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Diagnose error alerts in Telco Lite

20 min

Use New Relic to understand why some services are raising alerts.

Prerequisites

Before you begin:

When you're ready, start your journey by observing the error alerts in your services.

Step 1 of 8

Log in to New Relic One and select APM from the top navigation menu. Here, you see an overview of all eight Telco Lite services, including the service names, response times, and throughputs. Notice that Telco-Login Service and Telco-Web Portal have opened critical violations for high error percentages:

Error alerts

If you don't see all the same alerts, don't worry. The simulated issues happen at regular intervals, so you should start seeing these problems in New Relic within 30 minutes to an hour.

The deployment has created an alert condition for cases where a service's error percentage rises above 10% for 5 minutes or longer. A critical violation means that the service's conditions violate that threshold.

Begin your investigation by selecting the Telco-Web Portal service name.

Step 2 of 8

You're now on the web portal's APM summary page. The top graph, Web transactions time, shows you the service's response times. By default, it also displays periods of critical violation. On the right-hand side of the view, Application activity shows when violations opened and closed:

Web portal alerts

From the left-hand navigation, select Events > Errors to learn more about the errors:

Web portal errors

At the bottom of the view, the Errors table shows you what errors occurred in the service along with number of times each error occurred.

In this scenario, the only error in the service has the following message:

bash
An error occurred during a downstream request to http://35.182.223.70:7001/api/inventory detail:response code 500

This is a helpful message that explains that the web portal made a request to another service, raised an error, and responded with a response code of 500, indicating an Internal server error.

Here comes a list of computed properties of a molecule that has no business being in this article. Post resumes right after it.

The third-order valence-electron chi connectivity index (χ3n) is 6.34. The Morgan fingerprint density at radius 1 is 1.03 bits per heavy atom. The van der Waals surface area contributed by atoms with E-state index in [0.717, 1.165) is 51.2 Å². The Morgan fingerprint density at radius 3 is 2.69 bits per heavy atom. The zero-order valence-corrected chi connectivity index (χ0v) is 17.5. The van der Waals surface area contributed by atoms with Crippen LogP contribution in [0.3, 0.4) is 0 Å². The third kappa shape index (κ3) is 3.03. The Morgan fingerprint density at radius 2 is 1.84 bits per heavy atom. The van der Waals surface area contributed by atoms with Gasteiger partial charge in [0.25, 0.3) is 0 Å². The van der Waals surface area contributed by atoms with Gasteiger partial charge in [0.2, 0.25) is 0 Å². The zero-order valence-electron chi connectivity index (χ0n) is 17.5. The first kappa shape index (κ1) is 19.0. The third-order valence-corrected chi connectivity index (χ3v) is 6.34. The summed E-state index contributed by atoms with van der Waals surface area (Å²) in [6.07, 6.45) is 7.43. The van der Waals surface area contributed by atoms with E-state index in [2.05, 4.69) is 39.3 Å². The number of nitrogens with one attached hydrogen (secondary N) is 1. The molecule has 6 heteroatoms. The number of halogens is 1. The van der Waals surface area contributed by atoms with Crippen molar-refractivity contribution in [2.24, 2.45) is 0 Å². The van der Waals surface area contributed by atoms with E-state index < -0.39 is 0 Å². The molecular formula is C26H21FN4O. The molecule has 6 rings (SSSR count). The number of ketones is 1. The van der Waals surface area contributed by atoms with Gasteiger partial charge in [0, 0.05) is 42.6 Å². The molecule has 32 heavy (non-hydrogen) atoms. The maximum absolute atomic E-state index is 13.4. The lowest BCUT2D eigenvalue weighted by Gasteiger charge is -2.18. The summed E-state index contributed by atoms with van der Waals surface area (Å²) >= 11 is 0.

Since this message tells you that the error occurred while the web portal was making an outbound request, use distributed tracing to better understand the issue. Select Monitor > Distributed tracing from the left-hand navigation.

Step 3 of 8

Web portal distributed tracing

Distributed tracing provides end-to-end information about a request. In this case, you're looking for a request to the web portal that raised an error, so that you can better understand what happened during that request. Filter the table, by selecting the Errors column header twice, to order by descending counts:

Web portal traces, ordered by descending error counts

Select the first row in the table:

Web portal trace data

This trace gives a lot of information about what happened with the request once the web portal received it. One of the things that the trace reveals is that the web portal made a GET request to Telco-Login Service and received an error. The trace indicates an error by coloring the text red.

Select the row (called a span) to see more information about the request to the login service:

Distributed trace error details

Expand Error details to see the error message:

bash
java.lang.Exception: The application is not yet ready to accept traffic

Interesting! This message says that, at the time that the web portal made the GET request to the login service, the login service was not ready to accept traffic. Inspect the login service to dive further into the root cause of these cascading errors.

Return to the APM page, and select Telco-Login Service.

Step 4 of 8

Login service APM summary

Notice that the APM summary for Telco-Login Service has similar red flags to the ones in the web portal: Web transactions time has a red error indicator, and Application activity shows critical violations. More than that, the times that the errors occurred in both services match up (around 10:53 AM, in this example).

Step 5 of 8

Web transactions time, in APM, shows that requests to the login service spend all their time in Java code. So, in the left-hand navigation, open Monitor > JVMs:

JVMs overview